brew to taste, but if you've brewed too weak, you've just wasted a pot of 
Bear in mind that the vac brews will taste "stronger" than the filter 
brews, even at the "same" strength, because there is no paper filter to 
absorb fine particulates and oils.  It's a richer/fuller, heavier feeling 
brew, much like press pot coffee or that produced by a gold filter.  You 
will probably like it, but it may be strange at first.  Take your time 
tasting it at first and notice the different flavors that emerge.
Enjoy the experimentation.  Enjoy the variety.  Glory in the 
inconsistency.  Every day is something new.
-- garyZ
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5) From: Angelo
I would warn you about stalls. In rare instances, the bottom bowl can 
implode....not a pretty (nor safe) sight.
If you do experience a stall, reheat the lower container. This neutralizes 
the pressure. Then you can choose to break the seal, or quickly pour out 
the coffee...
Or, just get a cloth filter...:-)
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6) From: JKG
Congrats, Scott, on your Cory vac pot purchase.  And welcome
to another Badger.  I'm between Madison and the Dells.
The grinder is very important when making vac pot coffee,
especially when using the Cory glass rod and a glass vac pot.
If your grinder produces too much powder, you will have
a stall, and that can be hazardous to your glass vac pot and
to you, potentially.  The steel vac pots have their advantages,
Having said that, I use a Cory vac pot, along with a Yama vac
pot, on a daily basis.  I grind about the same as drip and steep
for about 90 seconds once the water is all up top.   I have a
Solis grinder and a Zass hand grinder.  Both have worked well
for me.
Good luck on your Cory.  And pray that the rubber gasket is
in good shape and seals.  :-)  This is a friendly group, so feel
free to ask lots of questions.

7) From: EskWIRED
How is this different from "underextracted" coffee?
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8) From: Gary Zimmerman
garyZ wrote:
EskWIRED responded:
My thinking is that "underextracted" coffee doesn't brew long enough to 
extract all the "good-tasting compounds" from the coffee, much as 
"overextracted" coffee brews too long, allowing some bad-tasting compounds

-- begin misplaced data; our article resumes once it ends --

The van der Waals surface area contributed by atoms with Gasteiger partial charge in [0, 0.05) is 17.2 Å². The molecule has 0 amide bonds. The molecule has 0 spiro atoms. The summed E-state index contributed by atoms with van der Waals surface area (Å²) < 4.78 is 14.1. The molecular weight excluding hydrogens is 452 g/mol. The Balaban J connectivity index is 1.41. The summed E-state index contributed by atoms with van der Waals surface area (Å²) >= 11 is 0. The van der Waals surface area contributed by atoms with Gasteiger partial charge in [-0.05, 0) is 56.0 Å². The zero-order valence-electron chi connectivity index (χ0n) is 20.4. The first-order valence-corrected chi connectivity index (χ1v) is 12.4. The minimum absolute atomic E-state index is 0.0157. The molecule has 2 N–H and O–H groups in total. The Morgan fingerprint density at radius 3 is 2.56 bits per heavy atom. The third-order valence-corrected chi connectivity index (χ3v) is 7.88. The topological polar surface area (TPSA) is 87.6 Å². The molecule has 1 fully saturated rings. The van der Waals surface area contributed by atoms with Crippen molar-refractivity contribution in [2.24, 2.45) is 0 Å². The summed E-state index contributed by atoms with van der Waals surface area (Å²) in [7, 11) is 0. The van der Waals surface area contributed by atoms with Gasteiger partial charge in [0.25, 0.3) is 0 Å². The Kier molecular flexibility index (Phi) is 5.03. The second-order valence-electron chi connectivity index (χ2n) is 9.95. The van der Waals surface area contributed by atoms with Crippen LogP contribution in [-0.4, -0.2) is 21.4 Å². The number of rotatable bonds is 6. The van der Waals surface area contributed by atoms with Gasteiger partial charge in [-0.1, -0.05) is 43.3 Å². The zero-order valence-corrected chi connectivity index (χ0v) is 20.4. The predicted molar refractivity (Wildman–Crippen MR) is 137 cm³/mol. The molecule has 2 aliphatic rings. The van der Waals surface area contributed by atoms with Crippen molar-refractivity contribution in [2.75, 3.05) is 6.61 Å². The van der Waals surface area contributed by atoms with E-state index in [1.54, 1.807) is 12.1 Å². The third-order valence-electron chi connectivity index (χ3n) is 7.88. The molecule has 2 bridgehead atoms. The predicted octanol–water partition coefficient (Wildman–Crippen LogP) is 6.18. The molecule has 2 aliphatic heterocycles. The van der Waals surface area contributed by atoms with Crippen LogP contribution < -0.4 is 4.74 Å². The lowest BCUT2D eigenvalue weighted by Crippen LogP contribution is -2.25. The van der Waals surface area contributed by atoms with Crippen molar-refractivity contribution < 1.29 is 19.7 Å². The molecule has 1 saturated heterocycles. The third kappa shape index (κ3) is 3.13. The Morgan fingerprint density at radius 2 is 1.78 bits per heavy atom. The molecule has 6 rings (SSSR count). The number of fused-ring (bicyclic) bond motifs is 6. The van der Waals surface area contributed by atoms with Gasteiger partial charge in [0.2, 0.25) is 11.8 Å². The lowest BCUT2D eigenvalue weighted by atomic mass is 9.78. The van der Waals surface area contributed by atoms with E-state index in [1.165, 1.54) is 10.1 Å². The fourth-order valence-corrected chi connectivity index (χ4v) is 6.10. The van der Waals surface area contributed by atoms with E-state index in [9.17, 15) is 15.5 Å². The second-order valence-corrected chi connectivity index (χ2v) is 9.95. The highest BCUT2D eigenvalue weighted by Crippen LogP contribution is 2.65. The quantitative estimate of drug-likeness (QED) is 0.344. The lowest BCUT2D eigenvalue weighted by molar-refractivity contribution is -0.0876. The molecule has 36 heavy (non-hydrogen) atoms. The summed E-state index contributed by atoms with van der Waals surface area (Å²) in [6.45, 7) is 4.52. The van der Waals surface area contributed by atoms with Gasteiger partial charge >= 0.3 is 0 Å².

to be extracted from the grounds.
Properly-brewed coffee has all the good stuff, none of the bad stuff.  At 
that point, you can add water to dilute the good stuff.  Dilute good stuff 
is different from an underextracted brew that doesn't have the good stuff 
in there in the first place.  Properly-brewed coffee that is subsequently 
diluted is neither overextracted nor underextracted, it's just diluted.
At least that's how my warped mind has rationalized this process.  Maybe 
I'm not making sense.  Basically good coffee is like good art:  I know what 
I like.
-- garyZ
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9) From: EskWIRED
I'd really like to know what these compounds are.
I really also need to experiment.  I'm thinking of taking the coffee from a
filter and separating it into 3 carafes from the early, middle and late
stages of a brew, and then diluting them all to about the same color, and
drinking them.  I wonder what the taste differences would be, once the
strength is equalized.  Presumably, the early brew should be missing some
good  stuff, while the late brew should have some undesirable stuff added,
and the middle brew will include some of each.
Conversely, maybe I should take twice the grounds and brew a pot, and then
dilute it, and compare it with coffee made from a normal amount of grounds.
Presumably, the full-time, twice the grounds, diluted coffee should have the
full range of taste, while the early-pot diluted coffee will be missing some
"good tasting compounds".
Can anybody point me to an online source that reports the results from
somebody else trying it?
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10) From: Spencer W. Thomas
There are over 800 flavor-active compounds in coffee.  They have been 
characterized somewhat, but not all identified.  For more detail, find 
Illy's _Espresso coffee : the chemistry of quality_.  SweetMarias is 
sold out of it.  The CoffeeKid bookstore seems to have a copy.  Amazon 
has a very expensive used copy.
EskWIRED wrote: